It’s time to talk about smoking

We know that housing is important to health. But while healthy housing conversations often focus on safety standards, build quality, protection from damp or ensuring homes are efficient and warm, we are missing a trick.

Ciaran Osborne, Director of Policy at Action on Smoking and Health (ASH)

Ciaran Osborne, Director of Policy at Action on Smoking and Health (ASH)

3 July 2019

Tackling smoking in the home is an incredibly effective way to improve the health of thousands of people – and reduce health inequalities between rich and poor.

By implementing simple measures to support tenants who want to quit smoking, social housing providers can deliver significant benefits to tenants through improved health, improved finances and improved tenancy security.

Here’s why

Smoking remains the single largest cause of death and disease in the UK, killing around 78,000 people each year in England. For every person who dies from smoking another 20 are living with smoking related diseases.

Smoking is the leading cause of health inequalities in England, accounting for half the difference in life expectancy between the richest and poorest. This is due to drastic differences in smoking rates between socioeconomic groups – one in ten people in managerial and professional occupations smoke, compared to one in four people in routine and manual occupations. While motivation to quit is equal across all socioeconomic groups (with most smokers wanting to quit) those who are worse off face greater barriers and are consequently less successful in quit attempts.

These smoking related inequalities are mirrored across housing tenures. One in three people living in social housing smoke, compared to one in eight homeowners. Furthermore, most social housing tenants want to quit – they are more likely to have tried to quit than those living in other housing types, but they are less likely to succeed.

Because of these inequalities, death and disease caused by smoking is disproportionately concentrated among those living in social housing. Action is needed across the country to eliminate the harms caused by smoking, but a commitment to eliminating smoking-based inequality also requires greater support for groups at the sharp end.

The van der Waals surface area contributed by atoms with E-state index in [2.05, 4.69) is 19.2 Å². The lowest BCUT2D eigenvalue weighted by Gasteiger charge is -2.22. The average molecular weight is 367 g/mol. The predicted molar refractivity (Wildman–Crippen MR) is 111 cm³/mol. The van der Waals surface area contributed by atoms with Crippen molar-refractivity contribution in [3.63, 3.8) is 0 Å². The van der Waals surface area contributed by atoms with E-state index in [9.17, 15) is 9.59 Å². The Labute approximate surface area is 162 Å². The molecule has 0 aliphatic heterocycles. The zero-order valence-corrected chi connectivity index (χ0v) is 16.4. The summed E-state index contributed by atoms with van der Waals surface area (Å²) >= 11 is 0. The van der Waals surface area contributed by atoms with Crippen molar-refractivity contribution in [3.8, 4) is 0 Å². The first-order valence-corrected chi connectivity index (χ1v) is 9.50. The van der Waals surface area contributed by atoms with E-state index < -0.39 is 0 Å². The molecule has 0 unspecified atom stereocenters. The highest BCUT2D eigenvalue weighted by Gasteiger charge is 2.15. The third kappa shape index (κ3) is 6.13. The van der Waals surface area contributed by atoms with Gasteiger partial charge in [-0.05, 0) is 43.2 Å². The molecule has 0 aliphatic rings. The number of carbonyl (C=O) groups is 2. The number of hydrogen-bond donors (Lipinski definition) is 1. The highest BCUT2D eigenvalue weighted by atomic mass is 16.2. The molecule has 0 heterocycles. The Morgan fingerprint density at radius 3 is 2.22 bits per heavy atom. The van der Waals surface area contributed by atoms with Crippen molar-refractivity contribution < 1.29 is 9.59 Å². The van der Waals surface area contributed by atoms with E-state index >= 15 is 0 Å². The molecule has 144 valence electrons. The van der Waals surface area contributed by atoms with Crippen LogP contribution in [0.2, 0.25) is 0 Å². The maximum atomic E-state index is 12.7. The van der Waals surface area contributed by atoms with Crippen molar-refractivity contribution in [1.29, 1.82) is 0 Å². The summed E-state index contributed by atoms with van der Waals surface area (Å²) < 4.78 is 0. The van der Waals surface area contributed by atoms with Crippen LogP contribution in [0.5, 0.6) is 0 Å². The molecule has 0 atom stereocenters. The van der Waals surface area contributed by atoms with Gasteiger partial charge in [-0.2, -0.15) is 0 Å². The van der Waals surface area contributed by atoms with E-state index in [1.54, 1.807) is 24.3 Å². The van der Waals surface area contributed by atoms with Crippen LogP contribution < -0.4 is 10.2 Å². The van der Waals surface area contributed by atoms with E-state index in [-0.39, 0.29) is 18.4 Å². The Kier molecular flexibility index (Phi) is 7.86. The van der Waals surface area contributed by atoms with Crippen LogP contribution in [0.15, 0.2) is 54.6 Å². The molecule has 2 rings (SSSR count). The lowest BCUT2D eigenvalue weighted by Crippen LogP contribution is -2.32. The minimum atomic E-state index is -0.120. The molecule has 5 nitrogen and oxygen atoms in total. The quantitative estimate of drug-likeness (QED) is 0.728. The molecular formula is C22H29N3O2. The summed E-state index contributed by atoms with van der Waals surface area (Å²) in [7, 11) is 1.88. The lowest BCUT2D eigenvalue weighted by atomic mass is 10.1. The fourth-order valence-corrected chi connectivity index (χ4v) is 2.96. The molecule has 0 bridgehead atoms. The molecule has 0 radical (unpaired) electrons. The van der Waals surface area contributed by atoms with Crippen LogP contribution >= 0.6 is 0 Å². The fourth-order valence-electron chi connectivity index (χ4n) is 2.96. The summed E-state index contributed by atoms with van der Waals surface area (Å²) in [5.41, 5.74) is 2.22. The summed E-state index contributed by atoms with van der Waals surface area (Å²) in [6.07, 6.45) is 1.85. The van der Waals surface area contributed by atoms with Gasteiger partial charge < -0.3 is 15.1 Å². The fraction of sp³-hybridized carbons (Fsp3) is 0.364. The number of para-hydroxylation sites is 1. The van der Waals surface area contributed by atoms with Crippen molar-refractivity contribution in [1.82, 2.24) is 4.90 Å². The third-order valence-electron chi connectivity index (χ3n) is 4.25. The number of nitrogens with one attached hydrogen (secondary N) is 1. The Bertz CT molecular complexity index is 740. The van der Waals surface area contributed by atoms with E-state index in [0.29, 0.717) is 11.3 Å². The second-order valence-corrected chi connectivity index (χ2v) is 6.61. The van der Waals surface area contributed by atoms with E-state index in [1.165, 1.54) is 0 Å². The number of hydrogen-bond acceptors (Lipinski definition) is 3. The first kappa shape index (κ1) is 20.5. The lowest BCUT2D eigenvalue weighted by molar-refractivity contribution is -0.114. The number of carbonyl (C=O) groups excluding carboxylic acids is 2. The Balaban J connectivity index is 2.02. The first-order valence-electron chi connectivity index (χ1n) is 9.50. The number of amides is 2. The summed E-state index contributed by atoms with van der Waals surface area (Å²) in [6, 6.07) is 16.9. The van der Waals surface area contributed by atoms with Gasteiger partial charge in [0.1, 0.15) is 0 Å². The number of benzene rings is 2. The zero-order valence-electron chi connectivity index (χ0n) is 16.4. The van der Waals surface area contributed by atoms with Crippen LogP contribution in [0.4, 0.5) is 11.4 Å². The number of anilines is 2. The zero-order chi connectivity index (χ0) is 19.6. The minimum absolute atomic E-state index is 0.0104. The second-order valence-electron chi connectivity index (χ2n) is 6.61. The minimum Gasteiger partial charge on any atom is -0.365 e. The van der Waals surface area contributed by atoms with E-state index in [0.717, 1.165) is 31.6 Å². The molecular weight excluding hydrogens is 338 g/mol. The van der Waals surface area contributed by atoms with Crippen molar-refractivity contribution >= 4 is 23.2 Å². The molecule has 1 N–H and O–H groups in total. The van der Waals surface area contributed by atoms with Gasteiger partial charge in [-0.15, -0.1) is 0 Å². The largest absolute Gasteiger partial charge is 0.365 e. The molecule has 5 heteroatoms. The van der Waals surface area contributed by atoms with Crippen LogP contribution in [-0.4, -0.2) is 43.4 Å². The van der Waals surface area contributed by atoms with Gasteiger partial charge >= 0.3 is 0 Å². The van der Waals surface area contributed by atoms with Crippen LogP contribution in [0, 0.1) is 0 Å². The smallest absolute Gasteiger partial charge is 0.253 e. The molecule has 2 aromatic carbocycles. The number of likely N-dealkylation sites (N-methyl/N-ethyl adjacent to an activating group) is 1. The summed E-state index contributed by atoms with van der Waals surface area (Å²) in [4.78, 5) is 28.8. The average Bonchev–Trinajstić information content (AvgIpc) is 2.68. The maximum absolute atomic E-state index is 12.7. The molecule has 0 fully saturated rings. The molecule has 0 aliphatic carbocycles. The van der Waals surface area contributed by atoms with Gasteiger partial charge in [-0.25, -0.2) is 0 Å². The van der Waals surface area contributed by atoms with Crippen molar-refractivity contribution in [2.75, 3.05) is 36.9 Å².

Our analysis

Action on Smoking and Health’s new briefing, The Quitting Dividend For Tenants And Landlords, and our Cost of Smoking in Social Housing Calculator, sets out the financial case social housing providers to provide more support to tenants who want to stop smoking.

Our analysis shows that, when expenditure on smoking is taken into account, 512,000 social housing tenants are living in poverty – one in seven. On average, for social tenants who smoke, smoking consumes around an eighth of annual disposable income (more than £2,600). With the average rent arrears for social housing tenants in 2016/17 being just over £400, for those who smoke, arrears could be wiped out within nine weeks of quitting smoking.

See how local organisations have worked within their communities to help residents quit smoking in these case studies, from introducing smoke-free accommodation to offering e-cigarette pilot schemes.

It’s clear that urgent action is needed. By implementing simple measures to support tenants who smoke and want to quit, social housing providers can deliver significant benefits to tenants and themselves through improved health, improved finances and improved tenancy security.

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